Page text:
Thoughts, essays, and writings on Liberty. Written by the heirs of Patrick Henry.

“Throughout history, poverty is the normal condition of man. Advances which permit this norm to be exceeded—here and there, now and then—are the work of an extremely small minority, frequently despised, often condemned, and almost always opposed by all right-thinking people. Whenever this tiny minority is kept from creating, or (as sometimes happens) is driven out of a society, the people then slip back into abject poverty. This is known as "bad luck."”     Robert A. Heinlein,    The Notebooks of Lazarus Long

March 16, 2008

The Least Understood Founding Father

by Doug Mataconis

Starting tonight, HBO will begin running what looks to be an amazing mini-series about one of America’s most misunderstood Founding Fathers:

When in the course of media events, a network devotes six Sunday nights, more than seven hours of airtime and $100 million to a miniseries, it’s likely that the show will be awash with sex and violence.

HBO, however, is about to depart radically from just that sort of thing and take a brave, glorious gamble. “John Adams” dramatizes the life of the second president, a Founding Father whose name is familiar but whose persona isn’t.

That is about to change.

(…)

“Adams” is the kind of classily intelligent production that can be happily recommended to everybody. The filmmakers, including executive producer Tom Hanks, have attempted to re-create and enliven history — and they succeed grandly.

Adams’ reputation has suffered over the years mostly because of some of the actions he took as President, most notably the Alien and Sedition Acts, and he was largely overshadowed by the man who succeeded him in office, but his role in the American Revolution was as crucial as Jefferson or Washington, if not more so and his commitment to liberty was second to none.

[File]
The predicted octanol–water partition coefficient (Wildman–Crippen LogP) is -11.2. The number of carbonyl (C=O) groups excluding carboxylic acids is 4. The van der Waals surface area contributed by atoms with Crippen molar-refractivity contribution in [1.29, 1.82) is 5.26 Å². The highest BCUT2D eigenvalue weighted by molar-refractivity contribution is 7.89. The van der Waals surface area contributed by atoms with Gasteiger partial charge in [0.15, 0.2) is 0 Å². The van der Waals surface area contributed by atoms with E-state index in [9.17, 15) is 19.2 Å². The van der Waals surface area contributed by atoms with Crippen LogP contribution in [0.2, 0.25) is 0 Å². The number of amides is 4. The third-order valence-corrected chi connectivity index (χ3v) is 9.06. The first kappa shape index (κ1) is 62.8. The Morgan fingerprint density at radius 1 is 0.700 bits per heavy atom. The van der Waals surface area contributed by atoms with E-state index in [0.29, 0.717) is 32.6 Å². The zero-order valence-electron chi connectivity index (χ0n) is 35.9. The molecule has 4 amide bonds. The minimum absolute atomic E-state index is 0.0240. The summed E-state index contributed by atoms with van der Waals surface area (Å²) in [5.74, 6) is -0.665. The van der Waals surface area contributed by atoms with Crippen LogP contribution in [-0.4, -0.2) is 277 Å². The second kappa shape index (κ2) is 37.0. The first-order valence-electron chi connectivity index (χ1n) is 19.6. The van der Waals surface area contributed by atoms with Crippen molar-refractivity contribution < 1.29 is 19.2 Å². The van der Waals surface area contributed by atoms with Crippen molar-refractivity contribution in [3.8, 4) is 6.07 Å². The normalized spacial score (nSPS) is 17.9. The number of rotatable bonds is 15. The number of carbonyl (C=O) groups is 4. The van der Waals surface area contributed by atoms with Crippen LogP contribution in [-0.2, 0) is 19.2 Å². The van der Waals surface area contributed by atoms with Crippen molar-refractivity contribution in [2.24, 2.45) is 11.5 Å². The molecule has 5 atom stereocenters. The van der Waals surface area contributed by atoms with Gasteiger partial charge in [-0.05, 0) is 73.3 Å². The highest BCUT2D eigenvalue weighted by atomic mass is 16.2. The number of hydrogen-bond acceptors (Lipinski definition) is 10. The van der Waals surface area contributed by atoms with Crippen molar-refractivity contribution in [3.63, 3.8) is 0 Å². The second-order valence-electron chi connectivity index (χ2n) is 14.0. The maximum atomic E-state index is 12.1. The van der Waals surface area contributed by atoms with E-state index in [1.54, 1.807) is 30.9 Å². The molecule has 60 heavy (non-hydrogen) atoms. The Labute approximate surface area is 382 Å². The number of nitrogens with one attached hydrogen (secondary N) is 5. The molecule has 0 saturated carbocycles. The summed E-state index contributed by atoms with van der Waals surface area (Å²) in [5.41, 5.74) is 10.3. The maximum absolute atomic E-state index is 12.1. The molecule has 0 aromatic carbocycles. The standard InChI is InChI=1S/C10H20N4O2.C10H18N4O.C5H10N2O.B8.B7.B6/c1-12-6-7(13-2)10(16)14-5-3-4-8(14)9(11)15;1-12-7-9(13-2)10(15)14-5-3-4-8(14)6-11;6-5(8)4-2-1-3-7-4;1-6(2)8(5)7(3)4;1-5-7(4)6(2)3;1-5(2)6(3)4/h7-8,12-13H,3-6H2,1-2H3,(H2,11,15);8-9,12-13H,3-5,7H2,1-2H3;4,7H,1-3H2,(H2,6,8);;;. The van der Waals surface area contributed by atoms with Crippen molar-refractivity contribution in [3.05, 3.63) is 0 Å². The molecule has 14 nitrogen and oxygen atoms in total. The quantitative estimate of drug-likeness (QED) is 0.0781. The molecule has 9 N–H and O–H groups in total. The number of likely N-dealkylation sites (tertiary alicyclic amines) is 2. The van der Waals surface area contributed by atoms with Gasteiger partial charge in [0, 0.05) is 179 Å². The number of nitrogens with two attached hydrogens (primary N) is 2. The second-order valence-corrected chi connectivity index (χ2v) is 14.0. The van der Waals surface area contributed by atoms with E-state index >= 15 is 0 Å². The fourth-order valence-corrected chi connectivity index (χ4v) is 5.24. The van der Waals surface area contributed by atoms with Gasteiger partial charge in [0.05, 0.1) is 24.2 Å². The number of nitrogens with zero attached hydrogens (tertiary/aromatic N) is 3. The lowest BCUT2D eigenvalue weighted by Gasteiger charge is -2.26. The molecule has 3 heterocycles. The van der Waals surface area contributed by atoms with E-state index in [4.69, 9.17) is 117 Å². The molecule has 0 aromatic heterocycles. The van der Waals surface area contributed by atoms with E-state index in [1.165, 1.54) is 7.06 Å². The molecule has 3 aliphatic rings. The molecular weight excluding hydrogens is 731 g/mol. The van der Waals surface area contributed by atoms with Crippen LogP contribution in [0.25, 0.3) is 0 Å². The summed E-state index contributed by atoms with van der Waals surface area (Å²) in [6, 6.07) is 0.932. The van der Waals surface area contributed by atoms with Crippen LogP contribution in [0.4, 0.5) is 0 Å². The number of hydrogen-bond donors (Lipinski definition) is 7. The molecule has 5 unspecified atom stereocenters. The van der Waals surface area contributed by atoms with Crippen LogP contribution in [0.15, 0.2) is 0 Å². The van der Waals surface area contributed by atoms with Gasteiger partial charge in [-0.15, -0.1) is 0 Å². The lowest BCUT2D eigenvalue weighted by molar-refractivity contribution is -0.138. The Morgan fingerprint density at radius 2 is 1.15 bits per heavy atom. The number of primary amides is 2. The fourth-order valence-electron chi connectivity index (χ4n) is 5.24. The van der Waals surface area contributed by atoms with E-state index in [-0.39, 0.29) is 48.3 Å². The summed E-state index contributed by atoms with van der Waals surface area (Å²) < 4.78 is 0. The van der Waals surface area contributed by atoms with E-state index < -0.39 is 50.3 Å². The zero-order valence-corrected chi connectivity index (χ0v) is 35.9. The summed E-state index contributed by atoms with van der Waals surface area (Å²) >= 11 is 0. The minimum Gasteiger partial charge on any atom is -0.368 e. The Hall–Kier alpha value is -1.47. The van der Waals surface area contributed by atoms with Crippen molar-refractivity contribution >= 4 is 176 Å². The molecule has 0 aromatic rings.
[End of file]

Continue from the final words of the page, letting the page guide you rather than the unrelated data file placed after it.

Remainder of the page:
This miniseries looks to be well worth the attention of anyone interested in the men and ideas that gave birth to this nation.

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6 Comments

  1. I don’t have HBO, but I happened to spot the book on sale at Wal-Mart and it looks like it should be a worthwhile biography. The author is the same one who wrote 1776 and Truman if anyone read either of those two, or one of his few other books.

    Comment by trumpetbob15 — March 16, 2008 @ 8:50 am
  2. I’ll be DVRing it tonight.

    Comment by UCrawford — March 16, 2008 @ 3:22 pm
  3. They aired the first two episodes tonight…I give it a solid “B+” so far. Excellent portrayals by all of the leads…particularly Giamatti, Linney and Wilkinson.

    Comment by UCrawford — March 16, 2008 @ 8:21 pm
  4. Giamatti? Wilkinson? I must see this; Giamatti has been on fire lately (I noticed such when he was doing most of the excellent acting in The Illusionist; Norton was good but the movie just couldn’t beat out The Prestige). I will try and not download any eps after the one I missed, seeing as I have access to HBO.

    Comment by Nitroadict — March 16, 2008 @ 8:46 pm
  5. Nitroadict,

    Episodes are on Sunday nights with replays throughout the week. They played the first two episodes this week. Giamatti has been excellent for awhile…been a fan of his ever since he played Kenny Pig Vomit in “Howard Stern’s Private Parts” :)

    Didn’t see “The Illusionist” but enjoyed “The Prestige” (only felt like seeing one magician film that year). Of course, Christian Bale’s one of the few actors I’ll buy a ticket to see regardless of the film because he always does solid work (particularly in “The Machinist” and “American Psycho”).

    Comment by UCrawford — March 16, 2008 @ 8:54 pm
  6. And Tom Wilkinson plays an excellent Benjamin Franklin :)

    Comment by UCrawford — March 16, 2008 @ 8:54 pm

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